Bladder stones in dogs can cause concern for many pet owners. These rugged, rock-like formations in the bladder can cause discomfort and lead to more severe health issues if left untreated. In this guide, brought to you by Fetch Specialty & Emergency Centers, we’ll explore the signs of bladder stones, their causes, and the crucial question: Does your dog need surgery?
Understanding Bladder Stones in Dogs
Bladder stones form when minerals and other substances in the urine crystallize. These stones can vary in size, from tiny grains to large rocks, and can cause blockages, infections, and other complications.
Signs Your Dog Might Have Bladder Stones
- Frequent urination or attempts to urinate
- Blood in the urine
- Straining or whimpering during urination
- Licking the urinary opening more than usual
- Inability to pass urine – EMERGENT CONCERN
Causes of Bladder Stones
Several factors can contribute to the formation of bladder stones in dogs:
- Urinary tract infections
- Imbalance in the urine’s pH level
- Dietary factors
- Genetic predisposition in some breeds
- Intact or un-neutered status
- Liver insufficiency or PSS
Does My Dog Need Surgery?
The decision to opt for surgery depends on several factors:
- Size and Number of Stones: Small stones might pass on their own or with the help of dietary changes, medications, or minimally-invasive procedures. Larger rocks or a significant number of them likely require surgical removal.
- Sex: Male dogs have a narrower urethra (tube that allows urine to flow from the bladder out of the body) than female dogs. This, along with the length of the male urethra, can take away the ability to perform minimally-invasive procedures.
- Location of the Stones: Stones that block the urethra can be life-threatening and typically require immediate intervention.
- Type of Stone: Some stones are not able to be dissolved with diet or medications. In this case, if they can’t be removed by minimally-invasive means, they require surgery.
Alternative Treatment Options
While surgery is effective, it’s not the only option:
- Minimally invasive procedures:
- Voiding hydropropulsion is where small stones are ejected from body when the bladder is expressed with the patient under general anesthesia. This can be performed in both male and female dogs.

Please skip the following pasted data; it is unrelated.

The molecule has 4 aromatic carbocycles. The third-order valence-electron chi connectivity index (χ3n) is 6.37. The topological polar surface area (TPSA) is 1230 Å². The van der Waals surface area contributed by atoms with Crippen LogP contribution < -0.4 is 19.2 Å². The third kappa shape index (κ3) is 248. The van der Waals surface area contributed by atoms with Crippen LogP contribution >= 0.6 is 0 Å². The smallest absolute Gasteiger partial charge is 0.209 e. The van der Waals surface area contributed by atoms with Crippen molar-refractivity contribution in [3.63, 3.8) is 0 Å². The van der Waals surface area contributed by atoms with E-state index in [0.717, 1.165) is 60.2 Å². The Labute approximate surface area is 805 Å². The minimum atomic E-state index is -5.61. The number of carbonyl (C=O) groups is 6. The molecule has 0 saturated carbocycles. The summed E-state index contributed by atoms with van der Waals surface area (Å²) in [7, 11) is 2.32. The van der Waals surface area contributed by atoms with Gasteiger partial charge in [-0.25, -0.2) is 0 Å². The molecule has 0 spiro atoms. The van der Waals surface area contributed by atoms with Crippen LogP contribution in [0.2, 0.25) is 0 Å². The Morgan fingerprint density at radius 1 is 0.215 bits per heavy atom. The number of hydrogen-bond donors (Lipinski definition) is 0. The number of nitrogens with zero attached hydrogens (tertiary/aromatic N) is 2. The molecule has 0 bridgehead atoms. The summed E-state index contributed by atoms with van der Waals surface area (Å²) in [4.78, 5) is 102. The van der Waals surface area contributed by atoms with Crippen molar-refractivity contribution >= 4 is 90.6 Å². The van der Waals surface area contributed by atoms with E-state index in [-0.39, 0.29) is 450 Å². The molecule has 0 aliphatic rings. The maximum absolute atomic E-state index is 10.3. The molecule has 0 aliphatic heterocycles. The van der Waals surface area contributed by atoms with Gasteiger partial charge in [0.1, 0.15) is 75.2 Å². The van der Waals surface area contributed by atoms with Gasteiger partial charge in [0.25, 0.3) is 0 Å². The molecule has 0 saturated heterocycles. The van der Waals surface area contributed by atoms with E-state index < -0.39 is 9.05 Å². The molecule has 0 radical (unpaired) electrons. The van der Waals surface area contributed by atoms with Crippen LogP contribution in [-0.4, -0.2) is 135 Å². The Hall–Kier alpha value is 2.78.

- Cystoscopy with basket retrieval of stones or using a special laser to break up stones is an option in female dogs.
- Dietary Changes: Special diets can help dissolve certain types of stones and prevent them from recurring.
- Medications: Some medications can help dissolve bladder stones.
Consulting the Vet
If you suspect your dog has bladder stones, it’s essential to consult a veterinarian. They can provide a proper diagnosis and recommend the best course of action. Fetch Specialty & Emergency Centers experts are always available to offer guidance and ensure the best care for your pet.
Bladder stones can be uncomfortable and potentially dangerous for dogs. Recognizing the signs and seeking timely treatment is crucial. Whether it’s surgery, minimally invasive procedures, dietary changes, or medications, the primary goal is to ensure your dog’s health and comfort. Always trust professionals like those at Fetch Specialty & Emergency Centers to guide you through the process.
Frequently Asked Questions (FAQs):
Q: How are bladder stones in dogs diagnosed?
A: A combination of physical examination, urine tests, X-rays, and ultrasounds can help diagnose bladder stones in dogs.
Q: Can bladder stones in dogs be prevented?
A: Regular check-ups, a balanced diet, and ensuring your dog has access to clean water can help reduce the risk of bladder stones. Once stones have been diagnosed and treated, further prevention with a prescription diet and or medications is often implemented.
Q: How long can a dog’s recovery from bladder stone surgery take?
A: Recovery time can vary, but most dogs feel better within a few days. It’s essential to follow post-operative care guidelines to ensure a smooth recovery and successful healing of the incision site.
Q: Are specific dog breeds more prone to bladder stones?
A: While any dog can develop bladder stones, some breeds like Dalmatians, English Bulldogs, Yorkshire Terriers, miniature Schnauzers, Lhasa Apsos, and Bichons are predisposed.
Fetch Specialty & Emergency Veterinary Centers is a family-owned practice providing elevated specialty care, emergency medicine, and critical care in three convenient locations throughout Florida and South Carolina. Our board-certified veterinarians and highly skilled support staff all share a deep appreciation for pets, people, and the human-animal bond. We recognize how much you love your pet as a part of your family, and that’s why we love what we do!